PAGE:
Brain Food: History lessons - Make it available ... VHS versus Betamax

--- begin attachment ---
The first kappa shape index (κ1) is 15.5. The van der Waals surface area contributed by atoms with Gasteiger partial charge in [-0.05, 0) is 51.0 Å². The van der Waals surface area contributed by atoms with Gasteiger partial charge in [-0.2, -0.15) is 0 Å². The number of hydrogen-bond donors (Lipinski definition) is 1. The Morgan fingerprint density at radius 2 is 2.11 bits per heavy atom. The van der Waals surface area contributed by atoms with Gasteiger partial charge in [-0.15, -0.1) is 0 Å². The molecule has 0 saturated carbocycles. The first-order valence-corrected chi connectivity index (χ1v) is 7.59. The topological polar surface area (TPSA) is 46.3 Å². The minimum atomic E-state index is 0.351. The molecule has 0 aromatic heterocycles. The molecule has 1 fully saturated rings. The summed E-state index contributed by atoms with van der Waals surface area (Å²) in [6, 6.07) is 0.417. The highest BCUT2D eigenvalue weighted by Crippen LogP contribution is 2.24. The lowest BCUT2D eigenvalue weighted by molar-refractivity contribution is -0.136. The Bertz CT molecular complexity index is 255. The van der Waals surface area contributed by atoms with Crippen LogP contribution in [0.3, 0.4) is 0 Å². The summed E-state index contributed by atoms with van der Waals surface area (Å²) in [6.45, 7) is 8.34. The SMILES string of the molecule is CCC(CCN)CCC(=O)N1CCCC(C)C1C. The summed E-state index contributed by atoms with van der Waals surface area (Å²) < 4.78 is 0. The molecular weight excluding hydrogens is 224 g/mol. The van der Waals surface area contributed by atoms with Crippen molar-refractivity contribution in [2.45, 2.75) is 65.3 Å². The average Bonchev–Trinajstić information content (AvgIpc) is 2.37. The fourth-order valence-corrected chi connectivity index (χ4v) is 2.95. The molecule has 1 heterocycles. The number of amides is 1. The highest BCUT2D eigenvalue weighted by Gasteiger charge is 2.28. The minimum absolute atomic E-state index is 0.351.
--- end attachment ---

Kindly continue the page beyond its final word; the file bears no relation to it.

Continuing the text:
Your product may set the pace, but if it doesn't deliver what people need it's heading for the scrapheap. When Sony unveiled Betamax in 1975, it pioneered a new era of home entertainment. But it was soon killed off by VHS, a technically inferior spin-off from JVC. The key? Betamax tapes were compact, but lasted only an hour; in contrast, you could record a whole film on a bulky VHS cassette. Plus people cared less about the marginal difference in picture quality than the big gap in price. Then, when video rental took off in the early '80s, film studios signed up to the more popular format. If you hired a film, you had to have VHS. Bill Gates heeded the lesson. Microsoft software was always available and compatible, if not technically superior. Now, as next-generation DVDs roll out, Gates and Sony are caught in a new format war. At first, it was Sony's Blu-ray that had the legs, but Microsoft has weighed in behind Toshiba's HD DVD. Critics are saying Blu-ray is needlessly elaborate, and kit is retailing at around twice as much as its rival's. Ring any bells?

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